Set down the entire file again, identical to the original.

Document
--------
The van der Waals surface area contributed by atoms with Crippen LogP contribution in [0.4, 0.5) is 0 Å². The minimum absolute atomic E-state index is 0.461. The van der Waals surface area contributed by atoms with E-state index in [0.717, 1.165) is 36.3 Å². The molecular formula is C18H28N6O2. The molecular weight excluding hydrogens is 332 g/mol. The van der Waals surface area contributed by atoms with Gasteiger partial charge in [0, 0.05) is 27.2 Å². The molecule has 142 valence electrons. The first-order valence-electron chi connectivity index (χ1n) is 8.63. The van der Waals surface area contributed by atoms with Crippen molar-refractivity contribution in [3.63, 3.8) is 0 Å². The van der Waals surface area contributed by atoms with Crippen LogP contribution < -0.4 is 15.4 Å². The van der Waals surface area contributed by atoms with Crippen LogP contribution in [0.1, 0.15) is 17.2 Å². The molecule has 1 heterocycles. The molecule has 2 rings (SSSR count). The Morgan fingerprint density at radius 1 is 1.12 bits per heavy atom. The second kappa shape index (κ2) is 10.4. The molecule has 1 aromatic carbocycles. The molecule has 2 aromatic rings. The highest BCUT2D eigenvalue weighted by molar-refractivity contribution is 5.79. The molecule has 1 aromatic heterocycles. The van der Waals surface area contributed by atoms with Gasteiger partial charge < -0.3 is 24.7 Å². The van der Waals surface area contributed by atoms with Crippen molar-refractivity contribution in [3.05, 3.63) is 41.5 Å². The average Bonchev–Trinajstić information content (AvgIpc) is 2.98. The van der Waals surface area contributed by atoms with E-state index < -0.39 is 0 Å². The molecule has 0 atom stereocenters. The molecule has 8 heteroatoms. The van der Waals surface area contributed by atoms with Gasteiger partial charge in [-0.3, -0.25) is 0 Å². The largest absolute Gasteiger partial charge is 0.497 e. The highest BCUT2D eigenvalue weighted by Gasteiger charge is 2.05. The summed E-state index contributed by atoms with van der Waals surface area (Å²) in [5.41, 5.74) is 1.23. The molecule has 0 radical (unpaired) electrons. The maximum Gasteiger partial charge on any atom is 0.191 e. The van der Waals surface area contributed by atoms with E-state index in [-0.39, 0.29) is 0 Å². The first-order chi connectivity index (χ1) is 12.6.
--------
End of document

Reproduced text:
The van der Waals surface area contributed by atoms with Crippen LogP contribution in [0.4, 0.5) is 0 Å². The minimum absolute atomic E-state index is 0.461. The van der Waals surface area contributed by atoms with E-state index in [0.717, 1.165) is 36.3 Å². The molecular formula is C18H28N6O2. The molecular weight excluding hydrogens is 332 g/mol. The van der Waals surface area contributed by atoms with Gasteiger partial charge in [0, 0.05) is 27.2 Å². The molecule has 142 valence electrons. The first-order valence-electron chi connectivity index (χ1n) is 8.63. The van der Waals surface area contributed by atoms with Crippen molar-refractivity contribution in [3.63, 3.8) is 0 Å². The van der Waals surface area contributed by atoms with Crippen LogP contribution < -0.4 is 15.4 Å². The van der Waals surface area contributed by atoms with Crippen LogP contribution in [0.1, 0.15) is 17.2 Å². The molecule has 1 heterocycles. The molecule has 2 rings (SSSR count). The Morgan fingerprint density at radius 1 is 1.12 bits per heavy atom. The second kappa shape index (κ2) is 10.4. The molecule has 1 aromatic carbocycles. The molecule has 2 aromatic rings. The highest BCUT2D eigenvalue weighted by molar-refractivity contribution is 5.79. The molecule has 1 aromatic heterocycles. The van der Waals surface area contributed by atoms with Gasteiger partial charge < -0.3 is 24.7 Å². The van der Waals surface area contributed by atoms with Crippen molar-refractivity contribution in [3.05, 3.63) is 41.5 Å². The average Bonchev–Trinajstić information content (AvgIpc) is 2.98. The van der Waals surface area contributed by atoms with E-state index < -0.39 is 0 Å². The molecule has 0 atom stereocenters. The molecule has 8 heteroatoms. The van der Waals surface area contributed by atoms with Gasteiger partial charge in [-0.3, -0.25) is 0 Å². The largest absolute Gasteiger partial charge is 0.497 e. The highest BCUT2D eigenvalue weighted by Gasteiger charge is 2.05. The summed E-state index contributed by atoms with van der Waals surface area (Å²) in [5.41, 5.74) is 1.23. The molecule has 0 radical (unpaired) electrons. The maximum Gasteiger partial charge on any atom is 0.191 e. The van der Waals surface area contributed by atoms with E-state index in [-0.39, 0.29) is 0 Å². The first-order chi connectivity index (χ1) is 12.6.